cover image The Jealous Potter

The Jealous Potter

Claude Levi-Strauss. University of Chicago Press, $31 (260pp) ISBN 978-0-226-47480-9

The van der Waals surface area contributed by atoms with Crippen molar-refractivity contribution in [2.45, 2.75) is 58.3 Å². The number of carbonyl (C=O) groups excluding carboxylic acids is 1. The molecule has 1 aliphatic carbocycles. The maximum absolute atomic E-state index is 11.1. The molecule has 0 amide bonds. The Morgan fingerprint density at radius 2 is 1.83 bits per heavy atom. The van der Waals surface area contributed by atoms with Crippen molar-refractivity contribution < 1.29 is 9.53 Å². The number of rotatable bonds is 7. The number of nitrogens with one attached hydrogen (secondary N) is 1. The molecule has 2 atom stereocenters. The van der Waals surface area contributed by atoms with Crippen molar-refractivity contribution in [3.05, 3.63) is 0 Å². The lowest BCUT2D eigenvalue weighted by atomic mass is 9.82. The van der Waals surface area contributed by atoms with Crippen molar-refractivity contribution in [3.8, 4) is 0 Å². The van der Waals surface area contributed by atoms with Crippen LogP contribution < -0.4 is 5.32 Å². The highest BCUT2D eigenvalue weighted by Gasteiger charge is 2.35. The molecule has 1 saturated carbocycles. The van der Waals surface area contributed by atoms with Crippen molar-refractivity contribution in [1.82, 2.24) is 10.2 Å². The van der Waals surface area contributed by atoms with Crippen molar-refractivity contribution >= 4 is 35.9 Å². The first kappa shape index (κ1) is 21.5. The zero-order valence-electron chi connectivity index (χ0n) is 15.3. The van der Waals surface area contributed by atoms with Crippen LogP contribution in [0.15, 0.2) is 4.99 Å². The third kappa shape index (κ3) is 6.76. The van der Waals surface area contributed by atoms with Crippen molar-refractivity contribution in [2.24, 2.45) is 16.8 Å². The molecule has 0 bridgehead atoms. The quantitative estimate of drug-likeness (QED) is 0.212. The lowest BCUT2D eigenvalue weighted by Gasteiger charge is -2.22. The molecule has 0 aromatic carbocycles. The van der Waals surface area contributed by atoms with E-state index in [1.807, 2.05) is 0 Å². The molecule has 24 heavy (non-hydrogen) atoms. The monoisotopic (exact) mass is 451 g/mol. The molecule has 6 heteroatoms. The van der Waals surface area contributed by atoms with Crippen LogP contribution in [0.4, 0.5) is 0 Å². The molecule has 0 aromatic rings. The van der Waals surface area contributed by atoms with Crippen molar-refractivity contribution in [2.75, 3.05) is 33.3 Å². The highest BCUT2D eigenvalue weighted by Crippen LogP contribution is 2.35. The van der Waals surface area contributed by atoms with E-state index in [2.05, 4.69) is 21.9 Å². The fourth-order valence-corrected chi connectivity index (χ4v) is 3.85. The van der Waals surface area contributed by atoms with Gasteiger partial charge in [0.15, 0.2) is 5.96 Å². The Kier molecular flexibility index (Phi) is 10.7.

In Iroquois mythology, comets or meteors may trigger a husband to eject his wife through a hole as if she were excrement. While psychoanalysts could have a field day with this belief, French anthropologist Levi-Strauss insists that Freudians err in deciphering myths as if they employed a single symbolic code. Sexual, cosmic, zoological and technological meanings usually overlap, he claims. As proof, Levi-Strauss investigates the multiple associations of symbols common to North and South American Indian tales. Potters' kilns, fireballs, the sloth and the goatsucker all figure in a hemisphere-wide myth system pieced together by the eminent structuralist in this dense study. Themes dear to psychoanalysisoedipal conflict, oral sadism, anal retentivenessare shown to be common knowledge among Amerindian tribes. Levi-Strauss also uncovers a myth of the Jivaro Indians of the Andes that anticipates Freud's scenario of the primal horde in Totem and Taboo. (May)